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Did You Watch the Radio Last Night?

Did You Watch the Radio Last Night?

Radio You Can See Brings Radio From Your Ears to Your Screens

What started out as a webcam experiment six years ago has evolved into a fully functioning mini- television station for Bonneville International’s KSL News Radio team in Salt Lake City. In addition to listening to their favorite radio talk shows, thousands of community members monthly now watch them as well on the KSL website, mobile app and social platforms. The visuals range from live coverage of natural disasters to footage of radio DJs in the studio as they record their shows. The station also produces a number of videos in addition to audio podcasts as part of the initiative.

We talked to KSL News Radio’s Sheryl Worsley, director of audience development, and Jon Accarrino, executive director of business development, about Radio You Can See and how it’s shaking up the broadcasting world.

Why did KSL News Radio decide to launch Radio You Can See?

Jon: There are video screens around us now more than ever in history. For us, delivering an audio-only experience on these screens felt incomplete. There’s a lot of video streaming consumption in Salt Lake City, so we decided to focus on the Radio You Can See strategy and take advantage of that tech-savvy audience. We wanted to take radio, which is typically only listened to in the car, and bring it back into the home. We did that by adding a visual element to traditional radio broadcasts, and in the process, we raised the bar and redefined what’s possible for a radio station in the age of smart phones and connected TVs.

You also can’t do something like this without a revenue strategy. “Because of the variety of different platforms viewers can watch Radio You Can See on, we’re able to monetize it in a number of different ways.” It’s really helped to strengthen our station.

What’s the difference between Radio You Can See and Television?

Sheryl: Because we’re a radio station not a TV station, we are a little more nimble. What radio is really good at is timeliness. We are live and local from 5 a.m. to midnight and we actually have people in the building 24/7, so we can jump on something that’s breaking much more quickly than a television station.

Jon: Local TV stations normally only broadcast at few times during the day. Radio, on the other hand, is live, instant and constant. Radio You Can See is ready to break news and talk about anything that’s happening live, while TV is preparing for a newscast.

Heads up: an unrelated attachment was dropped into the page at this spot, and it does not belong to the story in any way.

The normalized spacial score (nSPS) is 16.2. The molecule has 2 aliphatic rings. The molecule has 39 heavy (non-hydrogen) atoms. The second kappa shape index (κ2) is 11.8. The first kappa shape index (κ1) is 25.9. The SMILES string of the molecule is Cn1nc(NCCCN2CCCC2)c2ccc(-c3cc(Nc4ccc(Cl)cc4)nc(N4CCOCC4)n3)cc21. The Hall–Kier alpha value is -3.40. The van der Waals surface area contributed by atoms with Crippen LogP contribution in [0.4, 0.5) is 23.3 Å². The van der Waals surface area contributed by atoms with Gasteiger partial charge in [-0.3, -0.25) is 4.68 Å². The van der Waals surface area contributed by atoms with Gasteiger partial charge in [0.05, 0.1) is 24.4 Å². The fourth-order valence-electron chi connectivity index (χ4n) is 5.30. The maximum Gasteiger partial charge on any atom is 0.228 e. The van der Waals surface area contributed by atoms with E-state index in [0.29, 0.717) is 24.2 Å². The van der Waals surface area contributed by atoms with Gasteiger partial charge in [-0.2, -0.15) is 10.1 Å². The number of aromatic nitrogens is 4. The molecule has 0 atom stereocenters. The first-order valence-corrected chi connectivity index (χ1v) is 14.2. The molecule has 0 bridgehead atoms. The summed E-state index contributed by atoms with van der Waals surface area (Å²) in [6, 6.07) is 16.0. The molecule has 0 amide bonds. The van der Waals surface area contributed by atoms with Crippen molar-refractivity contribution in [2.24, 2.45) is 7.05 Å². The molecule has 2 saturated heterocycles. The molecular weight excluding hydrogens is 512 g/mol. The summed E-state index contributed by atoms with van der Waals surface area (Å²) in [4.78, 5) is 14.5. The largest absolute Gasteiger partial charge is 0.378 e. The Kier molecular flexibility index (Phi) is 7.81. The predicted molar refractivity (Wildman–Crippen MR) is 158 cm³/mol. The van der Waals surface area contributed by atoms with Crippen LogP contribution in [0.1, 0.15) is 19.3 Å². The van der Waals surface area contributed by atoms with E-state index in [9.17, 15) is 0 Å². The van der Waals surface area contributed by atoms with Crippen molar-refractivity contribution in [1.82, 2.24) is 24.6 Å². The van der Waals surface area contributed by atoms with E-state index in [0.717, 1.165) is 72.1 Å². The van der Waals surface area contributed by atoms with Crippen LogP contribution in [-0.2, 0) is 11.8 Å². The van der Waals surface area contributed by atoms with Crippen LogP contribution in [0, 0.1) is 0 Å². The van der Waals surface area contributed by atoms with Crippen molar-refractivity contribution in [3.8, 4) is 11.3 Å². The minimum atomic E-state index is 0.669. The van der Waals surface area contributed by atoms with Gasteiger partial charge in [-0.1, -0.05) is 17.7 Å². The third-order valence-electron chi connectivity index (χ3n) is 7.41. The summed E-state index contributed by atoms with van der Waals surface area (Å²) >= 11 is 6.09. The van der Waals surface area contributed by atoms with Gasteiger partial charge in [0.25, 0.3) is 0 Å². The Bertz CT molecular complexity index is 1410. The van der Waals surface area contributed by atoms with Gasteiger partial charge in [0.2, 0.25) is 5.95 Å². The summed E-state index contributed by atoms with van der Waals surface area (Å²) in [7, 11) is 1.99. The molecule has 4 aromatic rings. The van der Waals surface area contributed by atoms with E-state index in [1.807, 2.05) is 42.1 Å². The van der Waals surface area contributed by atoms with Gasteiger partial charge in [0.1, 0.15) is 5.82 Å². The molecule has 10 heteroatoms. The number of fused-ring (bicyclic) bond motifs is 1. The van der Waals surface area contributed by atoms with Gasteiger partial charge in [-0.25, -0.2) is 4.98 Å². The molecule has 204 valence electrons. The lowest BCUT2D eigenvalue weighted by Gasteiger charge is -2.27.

What sort of response have you received from the community?

Sheryl: It’s been overwhelmingly positive. When our community was battling wildfires, we received feedback from viewers thanking us for showing them exactly where the fires were burning. They said it was the only way they had access to that vital information.

With Radio You Can See, we can now show that wildfire burning near homes in a way we couldn’t before. We can now explain that wildfire to people in ways that we could not before with solely audio.

KSL has roughly 70 podcasts, has this extended your audience?

Sheryl: We have a wide range of podcasts, including ones with video content, that touch on very specific and unique areas from a sports podcast hosted by an actual NFL player to a fictional Sci-Fi podcast about aliens and multiple personality disorders. It’s very much about niche podcasting. So, when we’re live on the radio, we’re targeting a mass audience and trying to get as many people across a wide range of topics as possible. Podcasting, however, is about that specific area of passion from person to person.

Jon: The podcast secret to success is targeting very niche audiences. Broadcasting succeeds when it collects the largest audiences, but with podcasting you want to go after a very specific audience. We’ve grown our podcast library with these select listeners and, in the process, appeal to advertisers trying to reach these niche audiences.

We’ve found that our podcasts and our broadcast products might only have a 20 percent overlap. So, our podcasts are reaching out to a whole new audience that would normally not listen to broadcasts. We’re still connecting with our community, informing them and telling their stories while also reaching new generations and evolving with their consumption patterns. It’s great for us and it means we’re growing.

Learn more about the ways local broadcasters are innovating to better serve you at nabpilot.org/InnovationStories.

e make small individual changes, such as simply turning down thermostats, Utah’s air quality will improve.

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